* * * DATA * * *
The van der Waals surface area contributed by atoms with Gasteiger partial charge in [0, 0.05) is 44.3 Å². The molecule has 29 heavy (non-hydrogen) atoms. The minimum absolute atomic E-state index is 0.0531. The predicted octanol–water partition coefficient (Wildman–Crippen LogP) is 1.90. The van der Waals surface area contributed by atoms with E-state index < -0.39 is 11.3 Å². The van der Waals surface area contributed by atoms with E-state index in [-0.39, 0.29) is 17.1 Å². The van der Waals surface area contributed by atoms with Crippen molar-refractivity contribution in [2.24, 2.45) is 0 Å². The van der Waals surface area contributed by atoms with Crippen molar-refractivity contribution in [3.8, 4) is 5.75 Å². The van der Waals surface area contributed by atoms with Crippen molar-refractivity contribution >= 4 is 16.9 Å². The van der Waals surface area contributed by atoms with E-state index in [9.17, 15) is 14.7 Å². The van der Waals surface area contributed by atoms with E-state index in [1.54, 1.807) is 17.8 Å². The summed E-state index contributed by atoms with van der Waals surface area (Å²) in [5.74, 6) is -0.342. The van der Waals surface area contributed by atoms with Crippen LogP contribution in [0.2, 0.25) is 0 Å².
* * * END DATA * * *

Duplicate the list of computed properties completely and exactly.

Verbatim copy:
The van der Waals surface area contributed by atoms with Gasteiger partial charge in [0, 0.05) is 44.3 Å². The molecule has 29 heavy (non-hydrogen) atoms. The minimum absolute atomic E-state index is 0.0531. The predicted octanol–water partition coefficient (Wildman–Crippen LogP) is 1.90. The van der Waals surface area contributed by atoms with E-state index < -0.39 is 11.3 Å². The van der Waals surface area contributed by atoms with E-state index in [-0.39, 0.29) is 17.1 Å². The van der Waals surface area contributed by atoms with Crippen molar-refractivity contribution in [2.24, 2.45) is 0 Å². The van der Waals surface area contributed by atoms with Crippen molar-refractivity contribution in [3.8, 4) is 5.75 Å². The van der Waals surface area contributed by atoms with Crippen molar-refractivity contribution >= 4 is 16.9 Å². The van der Waals surface area contributed by atoms with E-state index in [9.17, 15) is 14.7 Å². The van der Waals surface area contributed by atoms with E-state index in [1.54, 1.807) is 17.8 Å². The summed E-state index contributed by atoms with van der Waals surface area (Å²) in [5.74, 6) is -0.342. The van der Waals surface area contributed by atoms with Crippen LogP contribution in [0.2, 0.25) is 0 Å².